I don’t want to start bashing any particular farming resource—they are all valuable! However, this article from Urban Farm is an example of the thing that drives me crazy about most rural-living reference material. In their mania to sell copies, the publishers sell hope by making farming seem natural and effortless.
In this piece, the author grows broccoli. Awesome. Broccoli is indeed a great over-wintering plant. However, it is also a favorite of aphids. Organic food-growers love to downplay the threat that pests can pose to a garden. Just spray a little soapy water on the aphids, and they’ll disappear! So easy! Go play with your children!
Guess what: “a misting of insecticidal soap on the morning of a sunny day” is not going to cut it. Firstly, the aphids I’ve dealt with are not so stupid as to hang out on the topside of a leaf, where they’ll get dried out by the sun, eaten by birds and noticed by you. They congregate on the undersides.
Secondly, they reproduce faster than rabbits. In fact, rabbits could learn a thing or two from aphids, whose females can reproduce asexually, as many as twelve times a day! Before I took aphids seriously, I would give my brassicas (the family of plants that includes broccoli and also collard greens, Brussels sprouts, etc.) a cursory glance, not see any trouble, and move on. Then, I turned a leaf over … and gaped. There were thousands of them, green so they blended in. Clever little things.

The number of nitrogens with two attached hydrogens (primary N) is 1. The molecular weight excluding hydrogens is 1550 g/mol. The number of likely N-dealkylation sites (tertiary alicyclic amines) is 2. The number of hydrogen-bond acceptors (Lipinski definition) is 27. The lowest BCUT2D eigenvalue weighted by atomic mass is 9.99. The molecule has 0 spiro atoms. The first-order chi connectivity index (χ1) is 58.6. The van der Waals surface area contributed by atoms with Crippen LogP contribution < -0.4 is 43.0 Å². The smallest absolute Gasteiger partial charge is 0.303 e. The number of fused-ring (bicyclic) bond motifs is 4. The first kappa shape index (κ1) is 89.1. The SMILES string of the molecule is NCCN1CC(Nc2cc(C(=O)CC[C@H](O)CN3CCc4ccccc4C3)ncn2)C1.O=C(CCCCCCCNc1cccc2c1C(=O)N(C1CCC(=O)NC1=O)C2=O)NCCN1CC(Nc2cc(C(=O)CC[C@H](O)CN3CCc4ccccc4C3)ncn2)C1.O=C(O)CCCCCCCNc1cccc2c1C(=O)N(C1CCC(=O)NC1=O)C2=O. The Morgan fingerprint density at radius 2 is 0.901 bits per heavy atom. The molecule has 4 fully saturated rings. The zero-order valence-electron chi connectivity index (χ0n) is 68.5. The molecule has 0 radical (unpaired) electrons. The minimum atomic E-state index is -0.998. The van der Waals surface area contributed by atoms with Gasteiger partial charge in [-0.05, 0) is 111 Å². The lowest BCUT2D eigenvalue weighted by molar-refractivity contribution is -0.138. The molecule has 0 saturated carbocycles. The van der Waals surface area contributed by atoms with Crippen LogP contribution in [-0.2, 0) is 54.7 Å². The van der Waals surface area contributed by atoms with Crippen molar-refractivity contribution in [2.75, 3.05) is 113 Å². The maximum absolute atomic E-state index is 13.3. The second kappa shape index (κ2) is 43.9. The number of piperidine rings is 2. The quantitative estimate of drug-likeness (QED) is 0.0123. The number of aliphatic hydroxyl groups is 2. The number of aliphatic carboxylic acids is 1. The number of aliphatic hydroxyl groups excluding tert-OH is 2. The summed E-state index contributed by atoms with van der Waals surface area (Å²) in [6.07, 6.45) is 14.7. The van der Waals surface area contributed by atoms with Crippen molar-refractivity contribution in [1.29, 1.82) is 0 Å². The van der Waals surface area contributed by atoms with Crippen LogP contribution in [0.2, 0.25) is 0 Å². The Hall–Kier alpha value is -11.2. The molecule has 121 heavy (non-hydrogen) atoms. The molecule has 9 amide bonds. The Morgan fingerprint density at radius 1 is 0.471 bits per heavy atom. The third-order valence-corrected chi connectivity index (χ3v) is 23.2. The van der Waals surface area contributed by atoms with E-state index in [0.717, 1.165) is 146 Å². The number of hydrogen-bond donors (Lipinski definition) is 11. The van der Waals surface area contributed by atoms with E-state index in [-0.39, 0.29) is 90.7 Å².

I had read in some book or article to “wash aphids off with a garden hose,” so I tried it. I got some, but most just dug in their mouthparts and refused to budge. I think I heard them giggling. Insecticidal soap (part vegetable oil, part dish soap, mostly water) was slightly more effective because it sticks to them and desiccates their soft bodies. The best means of killing them was to smash/smear them all with my thumbs, but this took a long time. All of it made a mess of the poor plant.
So, what to do? The best thing is to catch them early. I resigned myself to harvesting warped, half-eaten broccoli spears and Brussels sprouts. Maybe you’ll do better! Share your struggles and successes in the comments field—but no false organic happy happy joy joy, please …